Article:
This, naturally, should not have been surprising given that he lived in Glen Shiel, Lochalsh, for the entire duration of his life. He served as a councillor for 33 years and was the leader of the Liberal Democrat group on the Highland Council prior to his being elected to Holyrood. He used his experiences in crofting and local government to his advantage in the new parliament. As one of the first intake of new MSPs, John quickly made a reputation for himself as one of the awkward squad in joining with Donald Gorrie and Keith Raffan to oppose the Labour-Lib Dem coalition. He inevitably ruffled more feathers when he openly criticised the executive for its failure to support a bill granting Gaelic equal status to English. Furthermore, he also (rightly in my view) openly supported an independence referendum during the last parliament in spite of the official Lib Dem position.

There were times when he came close to leaving the party he loved so much - most notably when he threatened to resign if the Skye bridge tolls were not removed. He also expressed his support for Alex Salmond in the 2011 elections. For all his awkwardness, however, he was an honest voice of liberalism and political integrity - albeit one who, at times, struggled with some of the choices the Scottish Liberal Democrats made.

Many will remember John Farquhar Munro as an energetic and sometimes abrasive MSP, but he deserves much more credit than that. A tireless campaigner, he was instrumental in helping to win Ross, Cromarty and Skye for Charles Kennedy and the Alliance from Hamish Gray in 1983. He also did a great deal to further Gaelic education and culture, as well as to improve appreciation of the particular needs of Highland rural communities.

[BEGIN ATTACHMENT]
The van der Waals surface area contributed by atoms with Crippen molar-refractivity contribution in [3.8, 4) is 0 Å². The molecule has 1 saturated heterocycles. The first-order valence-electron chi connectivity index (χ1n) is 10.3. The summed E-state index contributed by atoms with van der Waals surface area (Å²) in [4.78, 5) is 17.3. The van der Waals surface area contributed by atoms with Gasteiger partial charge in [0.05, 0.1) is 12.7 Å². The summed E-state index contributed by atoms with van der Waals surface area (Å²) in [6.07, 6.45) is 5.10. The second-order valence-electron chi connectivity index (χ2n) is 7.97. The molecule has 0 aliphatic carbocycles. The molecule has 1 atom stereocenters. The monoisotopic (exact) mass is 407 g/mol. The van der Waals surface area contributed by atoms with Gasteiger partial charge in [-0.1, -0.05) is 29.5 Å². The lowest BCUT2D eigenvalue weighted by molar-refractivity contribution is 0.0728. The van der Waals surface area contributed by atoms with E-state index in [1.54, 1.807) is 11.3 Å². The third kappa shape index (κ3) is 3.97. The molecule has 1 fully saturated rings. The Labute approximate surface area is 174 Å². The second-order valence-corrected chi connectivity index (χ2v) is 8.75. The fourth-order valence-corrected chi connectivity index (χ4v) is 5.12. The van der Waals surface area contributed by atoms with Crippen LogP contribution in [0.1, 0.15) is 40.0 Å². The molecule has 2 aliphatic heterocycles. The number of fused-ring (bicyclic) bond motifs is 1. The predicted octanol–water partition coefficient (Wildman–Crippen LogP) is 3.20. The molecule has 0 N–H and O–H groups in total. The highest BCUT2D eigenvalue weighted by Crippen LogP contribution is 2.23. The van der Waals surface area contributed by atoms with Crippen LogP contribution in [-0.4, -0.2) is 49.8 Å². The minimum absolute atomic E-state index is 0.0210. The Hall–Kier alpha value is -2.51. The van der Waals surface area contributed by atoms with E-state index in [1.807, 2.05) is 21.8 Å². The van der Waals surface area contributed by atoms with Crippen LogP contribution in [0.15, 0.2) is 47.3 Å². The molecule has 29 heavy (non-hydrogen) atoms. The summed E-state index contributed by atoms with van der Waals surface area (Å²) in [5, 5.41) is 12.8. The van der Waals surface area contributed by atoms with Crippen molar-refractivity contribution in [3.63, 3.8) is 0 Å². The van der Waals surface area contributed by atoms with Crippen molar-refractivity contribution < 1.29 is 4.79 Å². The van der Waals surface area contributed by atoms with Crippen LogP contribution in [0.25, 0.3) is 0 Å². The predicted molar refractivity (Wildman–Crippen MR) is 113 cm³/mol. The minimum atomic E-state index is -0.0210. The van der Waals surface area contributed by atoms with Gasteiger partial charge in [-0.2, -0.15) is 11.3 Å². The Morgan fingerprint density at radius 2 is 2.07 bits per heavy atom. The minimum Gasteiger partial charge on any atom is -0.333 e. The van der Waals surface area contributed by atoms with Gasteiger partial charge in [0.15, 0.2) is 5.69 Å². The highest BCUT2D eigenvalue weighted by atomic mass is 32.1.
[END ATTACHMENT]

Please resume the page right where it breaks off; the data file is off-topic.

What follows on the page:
Most obviously, John Farquhar Munro was his own man. He was a man of absolute principle and a liberal after my own heart. We need more like him in politics, and Scotland - and the Lib Dems - are poorer for his passing. 

Saturday, 25 January 2014

A UKIP joke

A UKIP councillor attends an LGBT event, for no other reason than to express his disgust at the "moral decay" that marriage equality will inevitable cause to British society. Oddly enough, there have been no flood warnings in this area and it isn't even raining. 

He tells everyone present that he thinks their "alternative" lifestyles aren't natural, but admits there's also something unnatural about him - one of his eyes is false. He lost his right eye in a fight outside a pub, in an argument about how to differentiate Slovakians from Slovenians. The fake eye he has is so realistic that no-one has, to date, successfully managed to guess which one it is.

He puts down a challenge - if the chair of the meeting can correctly guess which is the glass eye, he will rip up his UKIP membership card.

The challenge is accepted and the chair guesses correctly. Stunned, the UKIP councillor asks "how did you know?"

"I chose the one with the sympathetic look in it" came the reply.

Tuesday, 21 January 2014

Why sorry seems to be the hardest word

And so, Chris Rennard refuses to apologise for allegedly sexually harassing four women. Quelle surprise.

Elton John was right - so often sorry really is the hardest word.

I am not necessarily convinced of Rennard's pleas of innocence. At the very best, I suspect he has rather limited self-awareness. But this alone does not mean that I believe that he should be treated in the way he has. Every convicted criminal in this country has been subjected to due process, and that should also be the case for Lord Rennard.

The problem, as so succinctly described on Channel 4 News, is that while Liberal Democrats are strong believers in process, we don't actually agree on what that process is.